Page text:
Inventory Number: 2344
This sculpture is on display in the scenic Biga Hall close to the entrance of the Gallery of the Candelabras. It depicts a charioteer as evidenced by the figure’s specific clothing, which includes a short tunic banded with leather up to chest height. This sort of bodice had the function of protecting the body from shock during chariot races. Sharp movements common in races could result in rib fractures and other serious injuries. A curved sickle was traditionally caught between the leather bands and the reins, which were also wrapped around the torso. The sickle served to cut the reins if the carts were to overturned, preventing the charioteer from being dragged along. Originally, the dress would have been painted in one of circus’s team colors: red (russata), white (albata), green (prasina) or blue (veneta).
This statue was sold to the papal collection in 1785 by Mr. Thomas Jenkins. The original location of the statue was the villa Peretti Montallto, the magnificent private residence of Cardinal Felice Peretti, who later became Pope Sixtus V (1585-1590). Cardinal Peretti built this elaborate villa between the Viminale and the Esquiline hills, near the ancient Baths of Diocletian. The Vatican Museums have on display many of the sculptures that originally formed part of this important collection of Cardinal Peretti, including the colossal marble statue of the Dacian Prince, which was recently restored thanks to the generosity of the Patrons of the Arts of the Colorado Chapter. Throughout its long history, this statue has undergone several restorations. The head, though ancient, did not originally belong to the statue and was added at the time the sculpture entered the Pope’s collection. The legs and arms, which show the palm and the “mappa” (a cloth, used to give the starting sign during the races), date back to the late 18th century restoration. Through the study of documents, engravings and drawings from the 1600 century (contained in the Album Montalto 1623-1631), it is apparent that the statue looked different when it was located in Villa Peretti Montalto. It is possible that this ancient statue was provided with a palm, the ancient symobol of victory in the competition.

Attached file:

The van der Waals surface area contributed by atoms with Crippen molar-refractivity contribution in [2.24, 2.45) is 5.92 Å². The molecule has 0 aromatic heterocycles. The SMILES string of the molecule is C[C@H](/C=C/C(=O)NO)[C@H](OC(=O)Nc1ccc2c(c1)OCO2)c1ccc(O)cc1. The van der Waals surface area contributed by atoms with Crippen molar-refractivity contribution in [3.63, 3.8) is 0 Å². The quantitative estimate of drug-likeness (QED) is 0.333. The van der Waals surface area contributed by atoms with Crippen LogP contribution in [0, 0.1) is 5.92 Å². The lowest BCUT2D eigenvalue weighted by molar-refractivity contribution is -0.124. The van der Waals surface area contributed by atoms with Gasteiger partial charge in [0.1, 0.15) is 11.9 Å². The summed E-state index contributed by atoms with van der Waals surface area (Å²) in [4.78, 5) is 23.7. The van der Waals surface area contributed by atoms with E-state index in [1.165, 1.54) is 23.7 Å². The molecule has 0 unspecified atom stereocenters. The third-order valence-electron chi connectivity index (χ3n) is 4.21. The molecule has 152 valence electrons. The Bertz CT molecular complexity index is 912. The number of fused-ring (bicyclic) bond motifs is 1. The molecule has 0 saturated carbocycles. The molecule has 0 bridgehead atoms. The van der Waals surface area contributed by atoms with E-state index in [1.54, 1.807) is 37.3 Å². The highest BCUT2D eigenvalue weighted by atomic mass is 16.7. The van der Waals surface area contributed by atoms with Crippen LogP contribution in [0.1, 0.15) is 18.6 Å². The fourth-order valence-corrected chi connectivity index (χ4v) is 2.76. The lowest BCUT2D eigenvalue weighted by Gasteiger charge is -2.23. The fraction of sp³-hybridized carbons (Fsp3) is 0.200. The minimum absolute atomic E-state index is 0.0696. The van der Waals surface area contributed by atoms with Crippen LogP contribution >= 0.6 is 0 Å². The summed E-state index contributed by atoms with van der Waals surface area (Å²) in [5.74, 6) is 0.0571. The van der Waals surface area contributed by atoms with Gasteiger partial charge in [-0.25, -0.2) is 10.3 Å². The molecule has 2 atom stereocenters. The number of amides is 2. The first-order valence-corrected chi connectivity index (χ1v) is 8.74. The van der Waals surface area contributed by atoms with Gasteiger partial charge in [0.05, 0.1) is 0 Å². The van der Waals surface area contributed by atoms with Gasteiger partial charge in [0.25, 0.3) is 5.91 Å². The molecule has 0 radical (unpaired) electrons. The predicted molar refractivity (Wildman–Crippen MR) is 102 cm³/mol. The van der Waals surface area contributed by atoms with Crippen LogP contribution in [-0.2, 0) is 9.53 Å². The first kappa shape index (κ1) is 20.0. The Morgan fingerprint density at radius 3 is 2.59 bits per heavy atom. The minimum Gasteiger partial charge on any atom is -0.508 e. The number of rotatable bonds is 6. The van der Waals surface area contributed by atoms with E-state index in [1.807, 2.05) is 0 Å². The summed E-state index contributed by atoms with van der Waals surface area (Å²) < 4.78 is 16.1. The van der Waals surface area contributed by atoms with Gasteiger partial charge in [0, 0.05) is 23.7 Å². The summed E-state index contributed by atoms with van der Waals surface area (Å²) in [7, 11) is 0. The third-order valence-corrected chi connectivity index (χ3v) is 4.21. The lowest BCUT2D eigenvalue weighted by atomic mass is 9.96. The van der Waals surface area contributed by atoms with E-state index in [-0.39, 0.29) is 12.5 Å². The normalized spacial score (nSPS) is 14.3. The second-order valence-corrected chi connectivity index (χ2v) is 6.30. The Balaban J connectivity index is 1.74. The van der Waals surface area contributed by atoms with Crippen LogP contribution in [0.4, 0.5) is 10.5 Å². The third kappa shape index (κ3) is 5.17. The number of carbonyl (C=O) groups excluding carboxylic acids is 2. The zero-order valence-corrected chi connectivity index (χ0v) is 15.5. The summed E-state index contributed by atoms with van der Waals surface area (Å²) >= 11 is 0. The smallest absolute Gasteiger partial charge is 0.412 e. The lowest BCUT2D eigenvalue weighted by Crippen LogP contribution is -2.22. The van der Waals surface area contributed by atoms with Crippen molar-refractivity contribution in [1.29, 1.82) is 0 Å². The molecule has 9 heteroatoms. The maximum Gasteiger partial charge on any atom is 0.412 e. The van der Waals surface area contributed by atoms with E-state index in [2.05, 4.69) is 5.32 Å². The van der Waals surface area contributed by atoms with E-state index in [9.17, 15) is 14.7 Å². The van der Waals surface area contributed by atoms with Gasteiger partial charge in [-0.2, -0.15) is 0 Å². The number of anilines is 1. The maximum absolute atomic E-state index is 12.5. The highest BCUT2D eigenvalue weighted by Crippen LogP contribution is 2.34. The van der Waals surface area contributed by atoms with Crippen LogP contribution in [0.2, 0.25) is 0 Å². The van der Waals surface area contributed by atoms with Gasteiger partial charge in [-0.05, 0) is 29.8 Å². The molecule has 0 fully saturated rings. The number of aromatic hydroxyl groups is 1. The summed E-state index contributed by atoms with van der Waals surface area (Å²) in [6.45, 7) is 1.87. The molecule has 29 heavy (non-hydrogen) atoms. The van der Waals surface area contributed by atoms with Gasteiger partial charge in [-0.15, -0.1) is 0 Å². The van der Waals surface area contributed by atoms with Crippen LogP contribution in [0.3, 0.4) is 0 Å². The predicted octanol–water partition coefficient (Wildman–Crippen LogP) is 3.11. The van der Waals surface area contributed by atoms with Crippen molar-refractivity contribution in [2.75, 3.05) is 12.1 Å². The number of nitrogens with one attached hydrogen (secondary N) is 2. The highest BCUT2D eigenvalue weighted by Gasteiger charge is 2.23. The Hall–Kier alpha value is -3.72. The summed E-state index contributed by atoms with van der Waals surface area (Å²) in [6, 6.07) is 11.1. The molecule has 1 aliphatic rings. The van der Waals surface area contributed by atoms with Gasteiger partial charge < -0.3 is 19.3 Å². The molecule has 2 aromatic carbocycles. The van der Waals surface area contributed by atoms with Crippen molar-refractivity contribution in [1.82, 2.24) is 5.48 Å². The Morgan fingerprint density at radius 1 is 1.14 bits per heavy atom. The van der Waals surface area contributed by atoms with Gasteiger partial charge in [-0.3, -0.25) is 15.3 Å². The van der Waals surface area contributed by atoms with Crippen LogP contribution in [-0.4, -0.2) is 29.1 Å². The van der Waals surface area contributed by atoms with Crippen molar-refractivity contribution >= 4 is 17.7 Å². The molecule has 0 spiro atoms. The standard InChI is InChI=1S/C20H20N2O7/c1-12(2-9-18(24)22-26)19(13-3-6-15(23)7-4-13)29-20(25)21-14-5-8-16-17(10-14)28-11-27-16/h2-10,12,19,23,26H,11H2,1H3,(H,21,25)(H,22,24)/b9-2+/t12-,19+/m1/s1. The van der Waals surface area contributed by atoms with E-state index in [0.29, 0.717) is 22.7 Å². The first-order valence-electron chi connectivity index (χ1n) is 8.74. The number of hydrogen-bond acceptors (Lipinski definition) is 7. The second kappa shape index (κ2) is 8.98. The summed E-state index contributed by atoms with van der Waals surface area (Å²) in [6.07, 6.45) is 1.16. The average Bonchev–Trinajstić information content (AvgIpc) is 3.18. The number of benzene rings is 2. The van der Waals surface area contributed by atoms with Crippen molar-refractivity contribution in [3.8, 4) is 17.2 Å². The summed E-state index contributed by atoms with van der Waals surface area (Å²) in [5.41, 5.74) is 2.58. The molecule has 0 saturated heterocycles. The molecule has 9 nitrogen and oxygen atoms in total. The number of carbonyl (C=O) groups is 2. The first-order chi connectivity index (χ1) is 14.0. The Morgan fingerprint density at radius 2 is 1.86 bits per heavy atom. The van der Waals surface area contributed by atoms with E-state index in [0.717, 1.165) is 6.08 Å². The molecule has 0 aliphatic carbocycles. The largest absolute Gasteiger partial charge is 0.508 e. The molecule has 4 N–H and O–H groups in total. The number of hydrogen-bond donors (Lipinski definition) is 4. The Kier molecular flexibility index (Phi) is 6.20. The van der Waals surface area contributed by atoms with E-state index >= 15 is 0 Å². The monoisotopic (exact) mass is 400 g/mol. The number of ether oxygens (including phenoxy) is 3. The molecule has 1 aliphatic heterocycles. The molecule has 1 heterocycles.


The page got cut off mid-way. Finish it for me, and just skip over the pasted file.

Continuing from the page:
Unfortunately, it is not possible to trace the exact origin of the statue due to the fact that there are not many examples of this same iconography. Recently, some scholars have suggested that this sculpture forms part of a group of Hermam with portraits of charioteers found near the train station of Trastevere at the end of the 19th century. This area was anciently known as the area of the Horti of Ceasar, where originally was a small shrine dedicated to Hercules, the patron of athletes and the hero of competitions. While this theory is not certain, it is nice to think about the possibility that our statue comes from this shrine and originally served as a “ex-voto” offered by a Charioteer to Hercules in gratitude of the protection granted by the mythical hero on the occasion of the circus games. At the time of its location in the Biga Hall, the statue of the Auriga was placed on a funerary altar found in the mid-18th century near Pozzuoli in Campania. The altar is decorated at the corners by two heads of Ammon, whose horns are hung with garlands of fruit, below are represented two eagles with widely spread wings. On each side of the altar are typical funerary motifs from the second half of the 1st century AD: figures of small cupids, birds shown in their nest or in the process of capturing a butterfly, a pig, and a calf. The inscription indicates that this altar was dedi- cated by Numerius Naevius Moschus “augusta- lis”, (priest of the imperial cult) of Puteoli, the ancient name for Pozzuoli, to “his sweet child Numerius Naevius Vitulus and his dearest wife Naevia Saturnina”.